Murphy's Law strikes on lotto win


RIP Brian
Feb 22, 2001

How would you feel if you were banned from gambling but struck it lucky on the lotto?

Fifty five year old convicted bank robber Timothy Elliott is undergoing some nail-biting stress at present as he waits to hear whether he will be allowed to receive a million dollar U.S. lottery payout. The Boston resident was banned from gambling when he bought the winning lottery scratch ticket, and his right to claim the prize is under consideration.

The state probation commissioner's office has scheduled a hearing for December 7 in Barnstable Superior Court to determine whether Elliott violated his probation when he bought the $10 ticket for the "$800 Million Spectacular" game at a supermarket, department spokeswoman Coria Holland said.

Elliott has already collected the first of 20 annual $50 000 cheques from Massachusetts' lottery commission, and his picture, holding the first cheque, was posted on the lottery's website but later removed.

In October 2006 Elliott was placed on five years probation after pleading guilty to unarmed robbery in a January 2006 heist at a bank on Cape Cod. Under terms of his probation, Elliott "may not gamble, purchase lottery tickets or visit an establishment where gaming is conducted, including restaurants where Keno may be played."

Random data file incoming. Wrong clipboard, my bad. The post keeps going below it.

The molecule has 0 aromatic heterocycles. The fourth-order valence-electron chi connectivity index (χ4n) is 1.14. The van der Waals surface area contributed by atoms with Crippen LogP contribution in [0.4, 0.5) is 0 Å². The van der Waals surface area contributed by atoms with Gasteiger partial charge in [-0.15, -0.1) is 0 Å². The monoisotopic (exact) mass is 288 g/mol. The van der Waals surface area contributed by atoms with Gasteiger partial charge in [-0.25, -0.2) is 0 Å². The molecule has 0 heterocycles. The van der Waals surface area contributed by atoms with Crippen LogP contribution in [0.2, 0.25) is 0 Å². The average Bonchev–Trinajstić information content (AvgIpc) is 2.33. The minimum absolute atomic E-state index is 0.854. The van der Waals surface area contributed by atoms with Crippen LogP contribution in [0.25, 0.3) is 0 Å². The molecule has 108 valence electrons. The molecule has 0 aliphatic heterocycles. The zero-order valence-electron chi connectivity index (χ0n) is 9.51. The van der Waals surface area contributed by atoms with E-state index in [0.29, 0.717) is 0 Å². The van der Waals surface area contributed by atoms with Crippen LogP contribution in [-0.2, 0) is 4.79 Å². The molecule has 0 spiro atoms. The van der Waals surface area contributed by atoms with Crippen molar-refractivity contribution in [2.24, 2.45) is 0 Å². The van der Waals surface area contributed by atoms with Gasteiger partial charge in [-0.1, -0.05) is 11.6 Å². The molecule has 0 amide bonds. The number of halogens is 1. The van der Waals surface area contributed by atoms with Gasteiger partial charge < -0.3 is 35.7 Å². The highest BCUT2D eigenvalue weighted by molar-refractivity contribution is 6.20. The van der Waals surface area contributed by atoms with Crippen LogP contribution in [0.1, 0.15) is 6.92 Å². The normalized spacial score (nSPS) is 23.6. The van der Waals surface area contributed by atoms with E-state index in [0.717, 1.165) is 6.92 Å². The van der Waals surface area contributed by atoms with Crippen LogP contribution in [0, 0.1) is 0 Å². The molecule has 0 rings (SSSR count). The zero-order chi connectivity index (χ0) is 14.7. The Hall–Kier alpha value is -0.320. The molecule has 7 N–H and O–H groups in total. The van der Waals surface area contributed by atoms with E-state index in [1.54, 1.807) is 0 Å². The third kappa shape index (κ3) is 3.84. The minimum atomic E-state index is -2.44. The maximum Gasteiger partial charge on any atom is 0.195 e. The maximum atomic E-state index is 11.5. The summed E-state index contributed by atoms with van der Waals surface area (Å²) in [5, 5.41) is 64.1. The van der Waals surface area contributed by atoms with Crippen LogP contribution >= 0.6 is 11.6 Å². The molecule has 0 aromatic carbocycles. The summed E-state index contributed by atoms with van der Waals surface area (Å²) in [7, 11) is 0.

He was placed under the supervision of the state Department of Mental Health and sent to Taunton State Hospital for treatment.
However, court documents cited by the Cape Cod Times said Elliott is currently allowed off hospital grounds unsupervised during daylight hours.

Lottery spokesman Dan Rosenfeld said the lottery routinely cross references the names of winners with the state Revenue Department to see if they owe back taxes or child support. In those cases, winnings go straight to the Revenue Department.

But in this case, it will be up to the court to determine what will happen with Elliott's winnings.

"This is kind of new territory," he said.